It’s that time of year when all the poor souls who have avoided doing any work attempt to persuade you to help them out, using all manner of ethos, logos, and pathos. Stand strong! Do not give in!
I understand that this particular comic is somewhat hard to “get.” Spoiler alert: the punchline is that the cartoonist also lacks the endurance to follow through and just leaves the last panel unfinished. Well, some students got hold of this comic yesterday and were reading it. One student “got’ it and called another student over to see if he could understand it, too. The second student read it, turned beet red, and walked away silently. We both thought he just didn’t think it was funny. The first student went over and asked the second to explain it to him and he started cracking up. He came back and told me the first student didn’t understand the joke, but thought it meant something else. He told me that I had to re-read the comic, but “think like a boy.” Upon a second reading, I admit the language might seem suggestive, but based on the context of the comic, I would hope no one would think that is what I meant…
Studies generally indicate that parent involvement in a child’s schoolwork is a factor which usually helps the child to be successful. Sometimes, though, parents can be a bit too involved. I have sometimes wondered if certain children had any input into their homework at all when their parents “help” them. Like when you get a brilliant project laminated in full color completed on the computer and when you take your students to the computer lab, the student has forgotten how to log onto the computer at all. Just like a soap opera when a main character has had an accident and suffered from “amnesia…” Of course parents should help their children. Parents should not, however, do the homework for them. As a parent, I know that the line between “helping” and “doing the whole thing yourself because it’s too hard to explain it and my kid just doesn’t get it at all” is thin, but we must let our children learn their lessons in life!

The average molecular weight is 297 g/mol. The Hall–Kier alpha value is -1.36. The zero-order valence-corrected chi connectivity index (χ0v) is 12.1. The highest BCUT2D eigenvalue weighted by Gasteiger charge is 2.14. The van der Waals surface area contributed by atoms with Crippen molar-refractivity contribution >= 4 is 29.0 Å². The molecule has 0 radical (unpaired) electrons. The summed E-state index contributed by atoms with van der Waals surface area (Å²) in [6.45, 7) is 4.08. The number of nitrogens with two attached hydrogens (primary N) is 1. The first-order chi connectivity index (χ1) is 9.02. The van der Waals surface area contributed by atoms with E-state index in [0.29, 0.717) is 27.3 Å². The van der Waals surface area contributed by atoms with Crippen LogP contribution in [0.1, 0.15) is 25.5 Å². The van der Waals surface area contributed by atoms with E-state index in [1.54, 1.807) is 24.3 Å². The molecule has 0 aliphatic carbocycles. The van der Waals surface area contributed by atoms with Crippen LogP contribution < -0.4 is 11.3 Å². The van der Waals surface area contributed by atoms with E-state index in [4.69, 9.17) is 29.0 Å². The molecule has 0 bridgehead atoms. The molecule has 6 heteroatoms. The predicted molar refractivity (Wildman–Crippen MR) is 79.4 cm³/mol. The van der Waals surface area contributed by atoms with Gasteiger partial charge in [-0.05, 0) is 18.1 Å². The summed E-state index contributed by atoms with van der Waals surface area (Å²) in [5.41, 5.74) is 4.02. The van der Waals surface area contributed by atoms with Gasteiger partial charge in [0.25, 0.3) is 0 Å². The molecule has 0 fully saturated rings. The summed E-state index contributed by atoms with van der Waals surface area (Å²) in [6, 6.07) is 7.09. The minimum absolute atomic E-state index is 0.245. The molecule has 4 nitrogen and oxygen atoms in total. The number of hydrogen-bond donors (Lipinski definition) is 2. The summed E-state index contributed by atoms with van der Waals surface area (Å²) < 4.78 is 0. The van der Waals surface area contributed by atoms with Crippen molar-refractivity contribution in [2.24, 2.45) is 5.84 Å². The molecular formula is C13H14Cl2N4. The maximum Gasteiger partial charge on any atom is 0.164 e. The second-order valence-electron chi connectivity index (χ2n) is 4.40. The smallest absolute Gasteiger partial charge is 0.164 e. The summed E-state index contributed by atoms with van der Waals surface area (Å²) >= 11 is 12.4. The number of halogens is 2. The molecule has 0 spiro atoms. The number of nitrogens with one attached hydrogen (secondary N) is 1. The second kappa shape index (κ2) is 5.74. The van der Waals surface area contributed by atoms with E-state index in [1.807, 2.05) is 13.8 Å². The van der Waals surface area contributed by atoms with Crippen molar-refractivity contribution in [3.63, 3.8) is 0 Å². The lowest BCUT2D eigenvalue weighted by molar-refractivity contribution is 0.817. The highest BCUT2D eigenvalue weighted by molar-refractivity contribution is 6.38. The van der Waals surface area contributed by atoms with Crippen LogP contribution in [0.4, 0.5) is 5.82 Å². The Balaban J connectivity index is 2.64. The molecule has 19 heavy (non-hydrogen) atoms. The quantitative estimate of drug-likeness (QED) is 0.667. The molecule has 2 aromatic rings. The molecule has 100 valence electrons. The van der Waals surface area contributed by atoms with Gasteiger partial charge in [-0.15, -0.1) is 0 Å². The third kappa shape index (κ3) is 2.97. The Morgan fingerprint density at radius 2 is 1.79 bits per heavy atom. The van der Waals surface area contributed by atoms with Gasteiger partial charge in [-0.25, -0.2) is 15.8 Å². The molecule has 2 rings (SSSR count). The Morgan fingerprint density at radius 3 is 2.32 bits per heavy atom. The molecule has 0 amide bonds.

Thank goodness for automated phone calls.
Don’t you hate when kids do this? I think some do it to avoid the work, but others just don’t seem to know any better.
The funniest is when you ask, like, ten times: “Did everyone get a test?”
“Did everyone get an answer sheet?”
“Does anyone need a test?”
“Does anyone need a pencil?”
“Does anyone need anything else to begin? OK, let’s get started…”
Then they complain that they don’t have enough time to do the test. And they blame YOU.